Review the Internet and the World Wide Web

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Overview 1-23-06

  • Review the Internet and the World Wide Web
  • Learn about Web server administration
  • Explore the common tasks and services performed by administrators
  • Web Programs and Databases

Review the Internet and the World Wide Web

  • The Internet is a worldwide network of networks
    • Shares WAN used by the international telecommunications network
    • Uses TCP/IP Transmission Control Protocol (TCP) and the Internet Protocol (IP)
  • TCP/IP
    • Using TCP/IP, applications on networked hosts can create connections to one another, over which they can exchange data. The protocol guarantees reliable and in-order delivery of sender to receiver data.

Review the Internet and the World Wide Web

  • Where the Internet uses the HTTP (Hyper Text Transport Protocol) protocol, it is called the Web
    • Web servers use HTTP to communicate
  • The Internet is not centrally controlled

Review the Internet and the World Wide Web

  • HTML - Short for HyperText Markup Language, the authoring language used to create documents on the World Wide Web. HTML is similar to SGML, although it is not a strict subset.
  • HTML defines the structure and layout of a Web document by using a variety of tags and attributes.
  • There are hundreds of other tags used to format and layout the information in a Web page. Tags are also used to specify hypertext links. These allow Web developers to direct users to other Web pages with only a click of the mouse on either an image or word(s)

Review the Internet and the World Wide Web

  • Internet had its origins in the 1960s
  • In 1995 a high-speed backbone was created
    • Included 4 network access points (NAPs)
    • There have been many more NAPs created since then although much traffic is now routed between large ISPs (Internet Service Providers). ISPs agree on sharing traffic through peering agreements.

History of the Internet: 1965

  • Hypertext, a method of preparing text that allows readers to choose their own pathways through the material, is invented by Ted Nelson.
  • The underlined word represents a hyperlink that lets the reader click and jump to a new page.
  • It takes almost 30 years to catch on.

History of the Internet: 1969

  • The ARPANET is established by the Advanced Research Projects Agency (ARPA), connecting universities, the military and defense contractors.
  • In 1973, ARPA launches the Internetting Project to explore the possibilities of linking networks

History of the Internet: the 1970s

  • 1976: UUCP (UNIX-to-UNIX CoPy) is developed at AT&T Bell Labs and distributed with UNIX one year later. The term generally refers to a suite of computer programs and protocols allowing remote execution of commands and transfer of files, email and netnews between computers.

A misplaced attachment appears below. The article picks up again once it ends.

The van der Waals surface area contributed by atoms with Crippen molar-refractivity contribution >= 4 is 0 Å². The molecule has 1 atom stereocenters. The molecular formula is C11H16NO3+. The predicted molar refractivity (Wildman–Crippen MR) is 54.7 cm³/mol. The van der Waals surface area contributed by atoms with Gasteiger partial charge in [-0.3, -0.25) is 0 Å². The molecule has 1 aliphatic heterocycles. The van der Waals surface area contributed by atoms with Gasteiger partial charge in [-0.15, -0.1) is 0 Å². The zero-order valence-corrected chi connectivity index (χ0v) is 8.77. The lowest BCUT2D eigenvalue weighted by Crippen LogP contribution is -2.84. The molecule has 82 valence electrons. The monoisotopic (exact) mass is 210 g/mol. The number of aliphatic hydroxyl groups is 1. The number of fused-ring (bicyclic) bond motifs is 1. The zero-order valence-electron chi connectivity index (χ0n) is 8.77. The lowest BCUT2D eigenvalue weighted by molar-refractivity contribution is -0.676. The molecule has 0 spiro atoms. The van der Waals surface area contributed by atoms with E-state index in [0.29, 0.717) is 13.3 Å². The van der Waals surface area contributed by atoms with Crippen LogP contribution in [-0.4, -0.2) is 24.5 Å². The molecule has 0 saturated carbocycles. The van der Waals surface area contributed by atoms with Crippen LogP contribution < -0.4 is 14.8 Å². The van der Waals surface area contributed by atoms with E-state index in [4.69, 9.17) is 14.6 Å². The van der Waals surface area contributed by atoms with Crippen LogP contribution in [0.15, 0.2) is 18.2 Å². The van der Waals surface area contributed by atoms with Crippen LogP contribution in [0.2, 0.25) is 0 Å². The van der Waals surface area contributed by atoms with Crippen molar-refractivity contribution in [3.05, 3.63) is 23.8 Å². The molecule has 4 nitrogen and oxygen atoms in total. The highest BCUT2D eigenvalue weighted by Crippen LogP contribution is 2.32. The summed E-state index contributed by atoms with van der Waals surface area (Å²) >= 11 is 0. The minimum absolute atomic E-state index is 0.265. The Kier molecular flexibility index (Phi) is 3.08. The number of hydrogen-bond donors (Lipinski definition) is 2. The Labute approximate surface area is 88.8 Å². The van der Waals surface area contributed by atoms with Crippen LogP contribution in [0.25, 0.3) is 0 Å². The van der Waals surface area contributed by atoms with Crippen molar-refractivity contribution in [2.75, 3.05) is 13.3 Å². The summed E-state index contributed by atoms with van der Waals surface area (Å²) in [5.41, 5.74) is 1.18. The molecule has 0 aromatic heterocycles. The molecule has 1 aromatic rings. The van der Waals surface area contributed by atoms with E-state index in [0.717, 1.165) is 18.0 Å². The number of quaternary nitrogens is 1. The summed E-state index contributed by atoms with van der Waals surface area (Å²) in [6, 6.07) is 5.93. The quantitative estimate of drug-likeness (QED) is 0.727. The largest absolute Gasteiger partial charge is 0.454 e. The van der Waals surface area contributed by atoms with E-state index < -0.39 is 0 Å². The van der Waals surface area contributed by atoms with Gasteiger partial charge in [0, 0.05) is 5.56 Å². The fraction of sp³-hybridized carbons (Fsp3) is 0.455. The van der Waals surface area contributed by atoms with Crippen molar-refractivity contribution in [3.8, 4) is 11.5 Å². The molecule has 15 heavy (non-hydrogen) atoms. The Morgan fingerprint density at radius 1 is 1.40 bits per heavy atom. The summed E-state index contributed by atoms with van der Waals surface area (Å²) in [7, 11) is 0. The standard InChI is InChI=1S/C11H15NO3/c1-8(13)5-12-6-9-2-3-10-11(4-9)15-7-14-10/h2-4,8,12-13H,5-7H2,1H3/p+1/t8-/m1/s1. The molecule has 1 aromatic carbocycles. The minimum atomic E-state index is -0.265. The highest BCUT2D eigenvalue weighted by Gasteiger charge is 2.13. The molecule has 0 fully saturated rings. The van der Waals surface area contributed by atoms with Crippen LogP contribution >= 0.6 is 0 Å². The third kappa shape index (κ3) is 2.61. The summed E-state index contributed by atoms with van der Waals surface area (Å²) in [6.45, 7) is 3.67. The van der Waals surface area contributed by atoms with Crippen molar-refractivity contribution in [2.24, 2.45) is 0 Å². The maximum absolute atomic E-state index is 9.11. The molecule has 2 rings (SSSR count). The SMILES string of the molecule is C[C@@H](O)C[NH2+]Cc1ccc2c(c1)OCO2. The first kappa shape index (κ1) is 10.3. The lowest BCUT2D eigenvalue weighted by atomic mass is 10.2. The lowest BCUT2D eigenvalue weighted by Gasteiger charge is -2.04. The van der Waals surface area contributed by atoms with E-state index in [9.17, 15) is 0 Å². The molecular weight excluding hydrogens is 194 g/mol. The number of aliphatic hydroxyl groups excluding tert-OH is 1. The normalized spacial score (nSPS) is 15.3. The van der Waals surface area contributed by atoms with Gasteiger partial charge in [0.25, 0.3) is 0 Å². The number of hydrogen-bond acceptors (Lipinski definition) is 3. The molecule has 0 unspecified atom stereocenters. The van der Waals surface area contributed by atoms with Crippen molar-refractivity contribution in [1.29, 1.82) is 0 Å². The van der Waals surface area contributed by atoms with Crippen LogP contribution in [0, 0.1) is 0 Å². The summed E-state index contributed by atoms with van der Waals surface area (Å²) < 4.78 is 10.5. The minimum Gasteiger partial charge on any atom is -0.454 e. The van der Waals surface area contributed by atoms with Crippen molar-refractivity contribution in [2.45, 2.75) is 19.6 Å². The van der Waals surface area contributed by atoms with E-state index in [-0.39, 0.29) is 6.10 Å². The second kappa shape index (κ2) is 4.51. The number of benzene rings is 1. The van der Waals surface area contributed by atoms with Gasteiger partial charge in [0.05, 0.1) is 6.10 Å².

• 1979: USENET (the decentralized news group network), based on UUCP, is created by Steve Bellouin, Tom Truscott and Jim Ellis.

History of the Internet: the 1980s

  • 1986: The NSFNET, created by the National Science Foundation, is born, providing a national network. To many people, this becomes the true birth of the Internet
  • 1989: Quantum, formerly Q-Link online service for Atari and Commodore users, becomes AOL.

History of the Internet: 1991

  • Hypertext browsing software is proposed by Tim Berners-Lee, the inventor of the World Wide Web.
  • Information interconnected by hyperlinks is called a web. The Web is a hypertext system on a global scale.
  • ANS, Advanced Network Systems, spins off to the NSFNET and becomes the first commercial ISP. Its mission is to foster commercial and research networking opportunities.

History of the Internet: 1992

  • The Internet Society (ISOC) is founded, incorporating the Internet Architecture Board.
  • The ISOC's primary function is to foster international participation and cooperation in Internet technologies. Membership is open to all.

History of the Internet: 1993

  • The U.S. envisions an Information Superhighway, formerly known as the National Information Infrastructure (NII), to provide a system of interconnected networks linking every citizen to multiple sources of information and means of communication.

History of the Internet: 1993

  • Mosaic, the first navigation browser to make use of graphics and a point-and-click interface, is developed by Marc Andreessen.
  • Internet traffic proliferates at a 341% annual growth rate.

History of the Internet: 1994

  • Netscape, cofounded by Marc Andreessen and James Clark, dramatically increases the popularity of the Web by incorporating video, sound and animation into their browser.